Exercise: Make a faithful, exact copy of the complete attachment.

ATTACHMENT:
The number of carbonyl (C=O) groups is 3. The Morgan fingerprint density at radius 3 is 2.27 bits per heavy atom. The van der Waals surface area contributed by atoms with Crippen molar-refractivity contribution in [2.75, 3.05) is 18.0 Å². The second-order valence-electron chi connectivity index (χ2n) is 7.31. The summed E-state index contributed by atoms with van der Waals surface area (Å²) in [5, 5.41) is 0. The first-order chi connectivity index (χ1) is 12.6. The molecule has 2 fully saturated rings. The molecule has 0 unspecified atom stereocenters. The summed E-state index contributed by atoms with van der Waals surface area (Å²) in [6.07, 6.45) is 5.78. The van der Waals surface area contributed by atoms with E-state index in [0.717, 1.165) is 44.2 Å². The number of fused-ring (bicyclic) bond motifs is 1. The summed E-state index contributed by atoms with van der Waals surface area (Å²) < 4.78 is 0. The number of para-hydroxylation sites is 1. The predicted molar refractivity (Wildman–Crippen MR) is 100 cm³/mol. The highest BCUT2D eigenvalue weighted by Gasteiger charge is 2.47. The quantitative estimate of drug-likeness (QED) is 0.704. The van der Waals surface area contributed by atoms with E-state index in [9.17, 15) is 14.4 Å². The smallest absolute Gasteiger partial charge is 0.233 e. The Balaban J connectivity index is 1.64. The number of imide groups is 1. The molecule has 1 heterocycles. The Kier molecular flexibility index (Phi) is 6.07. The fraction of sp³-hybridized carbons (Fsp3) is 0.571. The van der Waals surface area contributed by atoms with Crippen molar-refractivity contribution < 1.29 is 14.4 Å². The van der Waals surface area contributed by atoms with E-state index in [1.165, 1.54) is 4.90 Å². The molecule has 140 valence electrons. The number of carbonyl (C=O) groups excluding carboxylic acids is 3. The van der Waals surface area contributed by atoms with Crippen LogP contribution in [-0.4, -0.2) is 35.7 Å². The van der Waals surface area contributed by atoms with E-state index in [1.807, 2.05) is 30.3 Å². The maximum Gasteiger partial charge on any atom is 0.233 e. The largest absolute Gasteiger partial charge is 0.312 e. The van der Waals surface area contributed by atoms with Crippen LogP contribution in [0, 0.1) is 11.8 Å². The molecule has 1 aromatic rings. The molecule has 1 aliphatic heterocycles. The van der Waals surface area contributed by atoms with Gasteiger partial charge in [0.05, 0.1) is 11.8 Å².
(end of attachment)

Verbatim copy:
The number of carbonyl (C=O) groups is 3. The Morgan fingerprint density at radius 3 is 2.27 bits per heavy atom. The van der Waals surface area contributed by atoms with Crippen molar-refractivity contribution in [2.75, 3.05) is 18.0 Å². The second-order valence-electron chi connectivity index (χ2n) is 7.31. The summed E-state index contributed by atoms with van der Waals surface area (Å²) in [5, 5.41) is 0. The first-order chi connectivity index (χ1) is 12.6. The molecule has 2 fully saturated rings. The molecule has 0 unspecified atom stereocenters. The summed E-state index contributed by atoms with van der Waals surface area (Å²) in [6.07, 6.45) is 5.78. The van der Waals surface area contributed by atoms with E-state index in [0.717, 1.165) is 44.2 Å². The number of fused-ring (bicyclic) bond motifs is 1. The summed E-state index contributed by atoms with van der Waals surface area (Å²) < 4.78 is 0. The number of para-hydroxylation sites is 1. The predicted molar refractivity (Wildman–Crippen MR) is 100 cm³/mol. The highest BCUT2D eigenvalue weighted by Gasteiger charge is 2.47. The quantitative estimate of drug-likeness (QED) is 0.704. The van der Waals surface area contributed by atoms with E-state index in [9.17, 15) is 14.4 Å². The smallest absolute Gasteiger partial charge is 0.233 e. The Balaban J connectivity index is 1.64. The number of imide groups is 1. The molecule has 1 heterocycles. The Kier molecular flexibility index (Phi) is 6.07. The fraction of sp³-hybridized carbons (Fsp3) is 0.571. The van der Waals surface area contributed by atoms with Crippen molar-refractivity contribution < 1.29 is 14.4 Å². The van der Waals surface area contributed by atoms with E-state index in [1.165, 1.54) is 4.90 Å². The molecule has 140 valence electrons. The number of carbonyl (C=O) groups excluding carboxylic acids is 3. The van der Waals surface area contributed by atoms with Crippen LogP contribution in [-0.4, -0.2) is 35.7 Å². The van der Waals surface area contributed by atoms with E-state index in [1.807, 2.05) is 30.3 Å². The maximum Gasteiger partial charge on any atom is 0.233 e. The largest absolute Gasteiger partial charge is 0.312 e. The van der Waals surface area contributed by atoms with Crippen LogP contribution in [0, 0.1) is 11.8 Å². The molecule has 1 aromatic rings. The molecule has 1 aliphatic heterocycles. The van der Waals surface area contributed by atoms with Gasteiger partial charge in [0.05, 0.1) is 11.8 Å².